Then I focus on stones, collecting them separately and taking them to a location for use on a pathway. During the digging, weeds go to the paths along the edge of the garden where their roots can dry out in the sun before collection for the compost heap.
The digging will be repeated a number of times, turning the soil each time to help it dry. More tubers will appear as the soil dries, along with more weed roots and stones. With each subsequent turn the digging gets easier and easier and takes very little time. Exposed tubers are again thrown onto a previous row, sorted and stored.
It's not until about the fourth or fifth dig through that I begin to feel that maybe I have them all. By that time the soil is fine and crumbly and reasonably stone- and weed-free. But that is not a problem, each dig of the fork or spade holds the chance if not the promise of good eating.
Many of our senses are used in digging potatoes: tactile sense of touching an otherwise buried tuber with fork or spade, recognizing a flash of tuber skin through the soil attached, the dull thud and ringing in a fork when it hits a solid tuber sideways, and the sharp clear ping when hitting a stone.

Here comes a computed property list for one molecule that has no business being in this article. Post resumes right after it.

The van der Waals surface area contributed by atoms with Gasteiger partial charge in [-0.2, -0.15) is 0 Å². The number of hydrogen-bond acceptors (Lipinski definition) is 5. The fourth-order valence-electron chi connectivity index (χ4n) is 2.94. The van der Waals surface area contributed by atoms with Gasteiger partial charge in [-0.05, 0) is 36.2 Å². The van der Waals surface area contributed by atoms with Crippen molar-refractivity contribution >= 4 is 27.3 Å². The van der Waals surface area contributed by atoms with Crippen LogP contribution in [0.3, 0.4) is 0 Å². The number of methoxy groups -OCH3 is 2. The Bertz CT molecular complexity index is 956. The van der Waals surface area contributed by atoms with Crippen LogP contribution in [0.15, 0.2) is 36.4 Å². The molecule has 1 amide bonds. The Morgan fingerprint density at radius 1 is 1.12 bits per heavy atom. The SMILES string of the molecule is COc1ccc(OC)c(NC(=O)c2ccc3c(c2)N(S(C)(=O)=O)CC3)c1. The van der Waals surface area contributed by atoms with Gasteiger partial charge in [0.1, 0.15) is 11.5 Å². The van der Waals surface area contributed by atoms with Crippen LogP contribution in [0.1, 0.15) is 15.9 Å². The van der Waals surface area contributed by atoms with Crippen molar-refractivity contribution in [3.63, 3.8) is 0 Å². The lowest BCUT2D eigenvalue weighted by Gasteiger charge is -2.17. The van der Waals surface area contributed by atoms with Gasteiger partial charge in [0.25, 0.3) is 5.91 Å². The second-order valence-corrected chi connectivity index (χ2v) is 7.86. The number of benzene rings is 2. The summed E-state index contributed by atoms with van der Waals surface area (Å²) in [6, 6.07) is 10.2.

Now that the pathways between rows have done their job by providing a convenient hard passageway, I finally dig them over with a spade and remove weeds and stones. The result is a patch of ground that is very clean of weeds and thoroughly dug for subsequent crops.
I always thought that the severe winters would kill any tubers remaining in the ground so they would not reappear next spring if I missed any during harvesting. I was wrong. Some tubers will miss my thorough digging and come back next year. When I can, I schedule a crop like squash to follow; that way the ground remains clear late into the spring and early summer, the tubers sprout and show where they are and they can be removed before the ground is covered by another crop.
"Why bother? people say. Potatoes are cheap in the stores." Yes, but growing your own has benefits - no lugging heavy sacks back from the store, knowledge of what was used in the growing of the crop, excellent exercise, and a patch of clear ground to use next year for something other than potatoes.Copyright © 2016